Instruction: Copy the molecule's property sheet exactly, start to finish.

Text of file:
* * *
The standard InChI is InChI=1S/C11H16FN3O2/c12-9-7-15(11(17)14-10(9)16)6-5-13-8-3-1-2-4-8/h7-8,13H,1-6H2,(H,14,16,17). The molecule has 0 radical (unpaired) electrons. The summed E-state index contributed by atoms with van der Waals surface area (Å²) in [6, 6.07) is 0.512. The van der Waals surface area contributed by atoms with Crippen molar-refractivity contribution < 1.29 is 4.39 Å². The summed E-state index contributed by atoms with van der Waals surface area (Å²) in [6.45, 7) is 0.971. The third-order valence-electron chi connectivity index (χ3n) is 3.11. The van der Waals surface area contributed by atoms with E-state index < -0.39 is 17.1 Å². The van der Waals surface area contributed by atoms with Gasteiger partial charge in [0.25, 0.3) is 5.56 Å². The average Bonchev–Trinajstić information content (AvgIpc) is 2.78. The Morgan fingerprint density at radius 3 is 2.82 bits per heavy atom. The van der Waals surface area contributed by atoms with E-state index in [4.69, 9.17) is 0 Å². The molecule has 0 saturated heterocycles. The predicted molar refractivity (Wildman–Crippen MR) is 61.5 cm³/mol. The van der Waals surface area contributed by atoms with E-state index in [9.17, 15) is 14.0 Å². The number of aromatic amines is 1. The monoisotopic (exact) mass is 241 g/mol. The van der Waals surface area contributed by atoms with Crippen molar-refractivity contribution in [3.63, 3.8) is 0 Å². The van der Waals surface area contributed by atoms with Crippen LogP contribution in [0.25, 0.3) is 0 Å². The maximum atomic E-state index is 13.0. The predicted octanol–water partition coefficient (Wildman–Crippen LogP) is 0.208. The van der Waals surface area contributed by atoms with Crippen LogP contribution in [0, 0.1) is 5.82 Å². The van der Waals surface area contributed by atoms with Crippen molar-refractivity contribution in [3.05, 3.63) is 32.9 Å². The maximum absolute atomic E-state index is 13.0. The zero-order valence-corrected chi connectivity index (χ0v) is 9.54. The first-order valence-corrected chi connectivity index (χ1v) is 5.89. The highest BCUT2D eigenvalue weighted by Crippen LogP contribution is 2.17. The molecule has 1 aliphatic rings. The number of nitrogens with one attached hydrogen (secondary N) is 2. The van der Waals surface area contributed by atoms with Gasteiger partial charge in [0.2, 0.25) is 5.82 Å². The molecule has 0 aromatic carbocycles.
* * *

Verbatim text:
The standard InChI is InChI=1S/C11H16FN3O2/c12-9-7-15(11(17)14-10(9)16)6-5-13-8-3-1-2-4-8/h7-8,13H,1-6H2,(H,14,16,17). The molecule has 0 radical (unpaired) electrons. The summed E-state index contributed by atoms with van der Waals surface area (Å²) in [6, 6.07) is 0.512. The van der Waals surface area contributed by atoms with Crippen molar-refractivity contribution < 1.29 is 4.39 Å². The summed E-state index contributed by atoms with van der Waals surface area (Å²) in [6.45, 7) is 0.971. The third-order valence-electron chi connectivity index (χ3n) is 3.11. The van der Waals surface area contributed by atoms with E-state index < -0.39 is 17.1 Å². The van der Waals surface area contributed by atoms with Gasteiger partial charge in [0.25, 0.3) is 5.56 Å². The average Bonchev–Trinajstić information content (AvgIpc) is 2.78. The Morgan fingerprint density at radius 3 is 2.82 bits per heavy atom. The van der Waals surface area contributed by atoms with E-state index in [4.69, 9.17) is 0 Å². The molecule has 0 saturated heterocycles. The predicted molar refractivity (Wildman–Crippen MR) is 61.5 cm³/mol. The van der Waals surface area contributed by atoms with E-state index in [9.17, 15) is 14.0 Å². The number of aromatic amines is 1. The monoisotopic (exact) mass is 241 g/mol. The van der Waals surface area contributed by atoms with Crippen molar-refractivity contribution in [3.63, 3.8) is 0 Å². The van der Waals surface area contributed by atoms with Crippen LogP contribution in [0.25, 0.3) is 0 Å². The maximum atomic E-state index is 13.0. The predicted octanol–water partition coefficient (Wildman–Crippen LogP) is 0.208. The van der Waals surface area contributed by atoms with Crippen LogP contribution in [0, 0.1) is 5.82 Å². The van der Waals surface area contributed by atoms with Crippen molar-refractivity contribution in [3.05, 3.63) is 32.9 Å². The maximum absolute atomic E-state index is 13.0. The zero-order valence-corrected chi connectivity index (χ0v) is 9.54. The first-order valence-corrected chi connectivity index (χ1v) is 5.89. The highest BCUT2D eigenvalue weighted by Crippen LogP contribution is 2.17. The molecule has 1 aliphatic rings. The number of nitrogens with one attached hydrogen (secondary N) is 2. The van der Waals surface area contributed by atoms with Gasteiger partial charge in [0.2, 0.25) is 5.82 Å². The molecule has 0 aromatic carbocycles.